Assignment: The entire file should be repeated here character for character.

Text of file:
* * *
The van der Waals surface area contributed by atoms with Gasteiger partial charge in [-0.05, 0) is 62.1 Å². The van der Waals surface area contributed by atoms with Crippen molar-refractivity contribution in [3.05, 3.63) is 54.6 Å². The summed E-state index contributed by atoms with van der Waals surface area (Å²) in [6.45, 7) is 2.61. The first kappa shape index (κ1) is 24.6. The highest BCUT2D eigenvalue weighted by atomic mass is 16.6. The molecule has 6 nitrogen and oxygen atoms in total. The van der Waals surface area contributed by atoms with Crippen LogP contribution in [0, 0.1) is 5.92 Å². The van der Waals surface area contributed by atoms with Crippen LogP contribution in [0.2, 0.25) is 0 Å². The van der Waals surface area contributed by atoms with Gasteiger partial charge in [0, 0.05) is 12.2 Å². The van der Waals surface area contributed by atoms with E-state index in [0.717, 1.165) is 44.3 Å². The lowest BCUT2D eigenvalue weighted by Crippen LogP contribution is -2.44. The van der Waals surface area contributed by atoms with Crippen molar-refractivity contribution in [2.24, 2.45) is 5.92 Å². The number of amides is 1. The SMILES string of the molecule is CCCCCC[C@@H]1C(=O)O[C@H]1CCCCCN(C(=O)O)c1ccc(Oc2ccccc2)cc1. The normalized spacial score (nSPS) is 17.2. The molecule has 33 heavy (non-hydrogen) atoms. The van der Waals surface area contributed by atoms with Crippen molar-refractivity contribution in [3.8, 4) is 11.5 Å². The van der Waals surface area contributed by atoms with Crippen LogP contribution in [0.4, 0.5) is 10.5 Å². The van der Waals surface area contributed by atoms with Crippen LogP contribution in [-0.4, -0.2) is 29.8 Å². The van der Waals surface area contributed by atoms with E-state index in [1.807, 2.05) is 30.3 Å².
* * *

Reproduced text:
The van der Waals surface area contributed by atoms with Gasteiger partial charge in [-0.05, 0) is 62.1 Å². The van der Waals surface area contributed by atoms with Crippen molar-refractivity contribution in [3.05, 3.63) is 54.6 Å². The summed E-state index contributed by atoms with van der Waals surface area (Å²) in [6.45, 7) is 2.61. The first kappa shape index (κ1) is 24.6. The highest BCUT2D eigenvalue weighted by atomic mass is 16.6. The molecule has 6 nitrogen and oxygen atoms in total. The van der Waals surface area contributed by atoms with Crippen LogP contribution in [0, 0.1) is 5.92 Å². The van der Waals surface area contributed by atoms with Crippen LogP contribution in [0.2, 0.25) is 0 Å². The van der Waals surface area contributed by atoms with Gasteiger partial charge in [0, 0.05) is 12.2 Å². The van der Waals surface area contributed by atoms with E-state index in [0.717, 1.165) is 44.3 Å². The lowest BCUT2D eigenvalue weighted by Crippen LogP contribution is -2.44. The van der Waals surface area contributed by atoms with Crippen molar-refractivity contribution in [2.24, 2.45) is 5.92 Å². The number of amides is 1. The SMILES string of the molecule is CCCCCC[C@@H]1C(=O)O[C@H]1CCCCCN(C(=O)O)c1ccc(Oc2ccccc2)cc1. The normalized spacial score (nSPS) is 17.2. The molecule has 33 heavy (non-hydrogen) atoms. The van der Waals surface area contributed by atoms with Crippen molar-refractivity contribution in [3.8, 4) is 11.5 Å². The van der Waals surface area contributed by atoms with Crippen LogP contribution in [0.4, 0.5) is 10.5 Å². The van der Waals surface area contributed by atoms with Crippen LogP contribution in [-0.4, -0.2) is 29.8 Å². The van der Waals surface area contributed by atoms with E-state index in [1.807, 2.05) is 30.3 Å².